Washington Post: Democracy Depends On Everyone Believing What We Do
Biden's big day was met with big cheers from the media celebrating the "victory of democracy".
In today's article, Hail to the Thief, I asked a simple question.
Democrats and their media claim that this charade is a “victory for democracy”.
But where is this democracy? Where are the adoring crowds, the joyous mobs celebrating, and the people cheering the tremendous victory of the democracy of Google, Facebook, Amazon, AT&T, Comcast, and their D.C. lobbyists and associates over the Rust Belt and the flyovers?
Biden and the Democrats celebrated their democratic victory with barbed wire, troops patrolling empty streets, political terror, and the threat of even more political repression to come.
Democrats and lefties love talking about democracy. As many commenters on Hail to the Thief pointed out, Communist and Marxist dictatorships make a point of calling themselves, "democratic".
But what does democracy actually mean to them?
The Washington Post's fourth-biggest hack, after Rubin, Boot, and Attiah, is its media columnist, Margaret Sullivan. And the employee of Amazon CEO Jeff Bezos, the richest man in the world, has some thoughts crowdsourced through the usual oligarchy.
Our goal should go beyond merely putting truthful information in front of the public. We should also do our best to make sure it’s widely accepted — “to create a public square with a common set of facts,” as Tom Rosenstiel, an author and the executive director of the Virginia-based American Press Institute, put it.
How do we create this "common set of facts"? Dialogue? Nah, censorship, suppression, and political litmus tests.
Journalists long ago made a virtue of getting input from both sides of an issue. It’s generally a healthy practice, but it also became a crutch. And when one side consistently engages in bad-faith falsehoods, it’s downright destructive to give them equal time.
The NYU professor and press critic Jay Rosen put it memorably: “In the same way that you might begin an interview with a pro forma, ‘this is on the record,’ or ‘how do you spell your name?’ journalists (and talk show bookers) should set the ground rules with, ‘Very quickly before we start: who was the legitimate winner of the 2020 election?’ ” If the answer is “we need to investigate that” or “President Trump,” simply withdraw the opportunity.
Or, you know, did President Trump win the 2016 election because of Russian post-election ads on Facebook.
In the bad-faith political world we live in, these kinds of sound policies will be branded as liberal bias and a free-speech violation. Not so.
And anyone who tries will be silenced. And it would be bad faith to object to that.
But given that democracy depends on a society accepting a common set of facts, it is urgently necessary to do something. Something, that is, beyond what we’ve always done before.
Done before? Like lie and censor harder.
It doesn't enter Margaret Sullivan's tiny little brain that the media behaving this way is exactly what has destroyed trust in the media. It's why the Edelman survey shows a majority of Americans believe that the media lies and that it does so for political reasons.
Sullivan's response is that the media needs to build a tighter echo chamber and keep it clearer of any political dissent.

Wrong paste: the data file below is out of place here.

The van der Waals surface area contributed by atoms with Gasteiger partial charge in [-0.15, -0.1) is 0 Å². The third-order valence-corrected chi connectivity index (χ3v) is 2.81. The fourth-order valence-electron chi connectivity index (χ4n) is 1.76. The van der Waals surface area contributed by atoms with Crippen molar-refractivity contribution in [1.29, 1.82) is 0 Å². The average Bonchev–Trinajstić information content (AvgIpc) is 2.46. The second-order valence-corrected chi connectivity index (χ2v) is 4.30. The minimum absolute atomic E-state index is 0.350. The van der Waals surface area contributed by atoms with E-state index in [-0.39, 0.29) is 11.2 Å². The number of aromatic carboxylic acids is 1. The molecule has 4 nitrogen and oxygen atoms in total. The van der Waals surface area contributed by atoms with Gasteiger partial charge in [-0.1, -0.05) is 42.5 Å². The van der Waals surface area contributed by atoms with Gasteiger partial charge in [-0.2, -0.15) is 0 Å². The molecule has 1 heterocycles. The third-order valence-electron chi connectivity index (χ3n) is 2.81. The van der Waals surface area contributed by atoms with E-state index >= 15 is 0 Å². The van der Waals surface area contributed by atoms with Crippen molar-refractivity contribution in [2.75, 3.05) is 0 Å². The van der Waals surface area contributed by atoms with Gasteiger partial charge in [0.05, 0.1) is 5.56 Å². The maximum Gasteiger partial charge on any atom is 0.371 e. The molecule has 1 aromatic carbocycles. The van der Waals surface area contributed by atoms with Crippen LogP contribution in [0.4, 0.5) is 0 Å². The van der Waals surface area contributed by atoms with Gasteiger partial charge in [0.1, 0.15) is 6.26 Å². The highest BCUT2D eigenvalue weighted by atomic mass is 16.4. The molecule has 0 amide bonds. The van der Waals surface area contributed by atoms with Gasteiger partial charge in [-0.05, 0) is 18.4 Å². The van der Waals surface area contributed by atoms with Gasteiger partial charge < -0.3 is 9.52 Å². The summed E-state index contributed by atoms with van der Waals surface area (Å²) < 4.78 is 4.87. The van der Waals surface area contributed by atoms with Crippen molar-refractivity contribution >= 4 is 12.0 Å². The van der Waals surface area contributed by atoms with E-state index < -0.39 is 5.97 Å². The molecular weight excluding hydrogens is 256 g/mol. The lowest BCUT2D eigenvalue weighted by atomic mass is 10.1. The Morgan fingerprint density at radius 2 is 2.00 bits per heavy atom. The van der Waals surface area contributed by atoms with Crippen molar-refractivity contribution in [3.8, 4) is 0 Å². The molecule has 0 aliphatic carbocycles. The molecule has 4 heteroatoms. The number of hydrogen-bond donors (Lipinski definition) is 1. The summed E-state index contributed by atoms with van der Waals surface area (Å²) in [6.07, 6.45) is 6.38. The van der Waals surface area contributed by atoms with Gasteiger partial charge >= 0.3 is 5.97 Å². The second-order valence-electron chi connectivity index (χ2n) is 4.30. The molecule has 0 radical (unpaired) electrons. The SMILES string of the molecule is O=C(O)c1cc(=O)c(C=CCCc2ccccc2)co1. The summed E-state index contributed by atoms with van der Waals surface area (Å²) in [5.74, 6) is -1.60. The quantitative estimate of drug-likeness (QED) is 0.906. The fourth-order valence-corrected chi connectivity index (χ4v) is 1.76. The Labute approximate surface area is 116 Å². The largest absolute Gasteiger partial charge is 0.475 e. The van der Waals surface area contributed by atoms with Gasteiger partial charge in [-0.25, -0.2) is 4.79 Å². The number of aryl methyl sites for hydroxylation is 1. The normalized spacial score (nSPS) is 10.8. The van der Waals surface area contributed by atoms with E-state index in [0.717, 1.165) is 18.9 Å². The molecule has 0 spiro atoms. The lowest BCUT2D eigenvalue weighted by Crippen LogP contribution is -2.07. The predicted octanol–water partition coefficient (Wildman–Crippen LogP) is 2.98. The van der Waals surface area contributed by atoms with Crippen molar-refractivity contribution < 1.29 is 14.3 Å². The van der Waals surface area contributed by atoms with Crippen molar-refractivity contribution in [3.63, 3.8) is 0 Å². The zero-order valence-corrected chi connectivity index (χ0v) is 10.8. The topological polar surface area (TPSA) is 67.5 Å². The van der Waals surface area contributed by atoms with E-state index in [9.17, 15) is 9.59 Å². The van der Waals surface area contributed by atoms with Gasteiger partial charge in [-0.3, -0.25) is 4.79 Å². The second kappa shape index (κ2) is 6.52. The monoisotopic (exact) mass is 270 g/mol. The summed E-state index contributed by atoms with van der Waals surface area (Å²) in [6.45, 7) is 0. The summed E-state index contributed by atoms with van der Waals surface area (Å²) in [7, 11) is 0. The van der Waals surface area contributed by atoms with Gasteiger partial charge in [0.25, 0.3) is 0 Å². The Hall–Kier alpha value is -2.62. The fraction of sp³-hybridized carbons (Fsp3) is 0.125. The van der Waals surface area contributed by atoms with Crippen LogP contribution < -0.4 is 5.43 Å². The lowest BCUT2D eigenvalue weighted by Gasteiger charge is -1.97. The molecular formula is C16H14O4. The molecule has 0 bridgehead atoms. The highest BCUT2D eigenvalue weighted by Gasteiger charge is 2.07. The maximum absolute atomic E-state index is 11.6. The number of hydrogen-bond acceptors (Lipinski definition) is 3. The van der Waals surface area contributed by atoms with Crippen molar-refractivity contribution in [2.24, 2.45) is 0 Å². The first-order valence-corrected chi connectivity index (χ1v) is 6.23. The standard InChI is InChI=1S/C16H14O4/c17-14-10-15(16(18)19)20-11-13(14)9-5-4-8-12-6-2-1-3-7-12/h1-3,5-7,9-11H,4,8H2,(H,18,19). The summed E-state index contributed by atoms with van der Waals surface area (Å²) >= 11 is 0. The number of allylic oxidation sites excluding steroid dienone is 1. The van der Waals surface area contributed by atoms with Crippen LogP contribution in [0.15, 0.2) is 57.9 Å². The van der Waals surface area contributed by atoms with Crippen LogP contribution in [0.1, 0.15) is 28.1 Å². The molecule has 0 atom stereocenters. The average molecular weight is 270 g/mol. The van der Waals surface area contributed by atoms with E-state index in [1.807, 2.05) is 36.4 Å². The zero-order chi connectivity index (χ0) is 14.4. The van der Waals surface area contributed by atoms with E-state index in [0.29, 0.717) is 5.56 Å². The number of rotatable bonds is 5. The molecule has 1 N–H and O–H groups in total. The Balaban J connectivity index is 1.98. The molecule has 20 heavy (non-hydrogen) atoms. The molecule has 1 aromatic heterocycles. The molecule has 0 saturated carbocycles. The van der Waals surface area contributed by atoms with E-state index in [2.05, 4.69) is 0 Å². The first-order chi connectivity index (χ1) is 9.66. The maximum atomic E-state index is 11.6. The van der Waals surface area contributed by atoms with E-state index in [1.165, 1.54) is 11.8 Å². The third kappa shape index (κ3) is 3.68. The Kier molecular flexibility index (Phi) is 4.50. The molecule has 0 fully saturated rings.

It hasn't worked yet, but the beatings will continue until public trust in the media improves.
Democrats like Sullivan keep insisting that we need a "common set of facts" for "democracy" to work. There are a number of implicit assumptions in that. The most obvious one is that they can't share a country or an electoral system with people they disagree with and that the job of the media is to eliminate those people.
In Obama: It’s Impossible to Have a Democracy if People Disagree With You, I noted the same attitude.
"If we do not have the capacity to distinguish what’s true from what’s false, then by definition the marketplace of ideas doesn’t work. And by definition our democracy doesn’t work," he fumes.
But the whole point of a “marketplace of ideas” is that people decide that for themselves. If people don’t decide for themselves, there’s no marketplace of ideas and no democracy. And in a democracy and a marketplace of ideas, people will disagree about what’s true or what isn’t.
The Democrat argument that a government and a society can’t function if people are allowed to choose ‘falsely’ has been widely accepted by an illiberal liberal elite.
What Obama is actually saying is that the whole concept of a marketplace of ideas doesn’t work. A marketplace of ideas doesn’t work because some people will draw conclusions he disagrees with. And democracy, which he defines as Democrat rule, can’t function that way.
"I can have an argument with you about what to do about climate change. I can even accept somebody making an argument that, based on what I know about human nature, it’s too late to do anything serious about this," Obama rambles on. "I don’t know what to say if you simply say, ‘This is a hoax that the liberals have cooked up, and the scientists are cooking the books.’”
“Where do I start trying to figure out where to do something?" he concludes.
It’s a remarkable admission for a law school graduate, a community organizer, a politician who got to the highest job in the land by promising to bring the country together, to confess that he has no idea how to talk to half the country and can’t imagine even figuring out how to do it.
This is where we are.
When the Democrats say "democracy", what they really mean is their power and control. To them, democracy requires that we accept their ideas, their "common set of facts", and when that doesn't happen, they roll out totalitarian techniques for eliminating the political opposition. It's not democracy they're after, it's tyranny.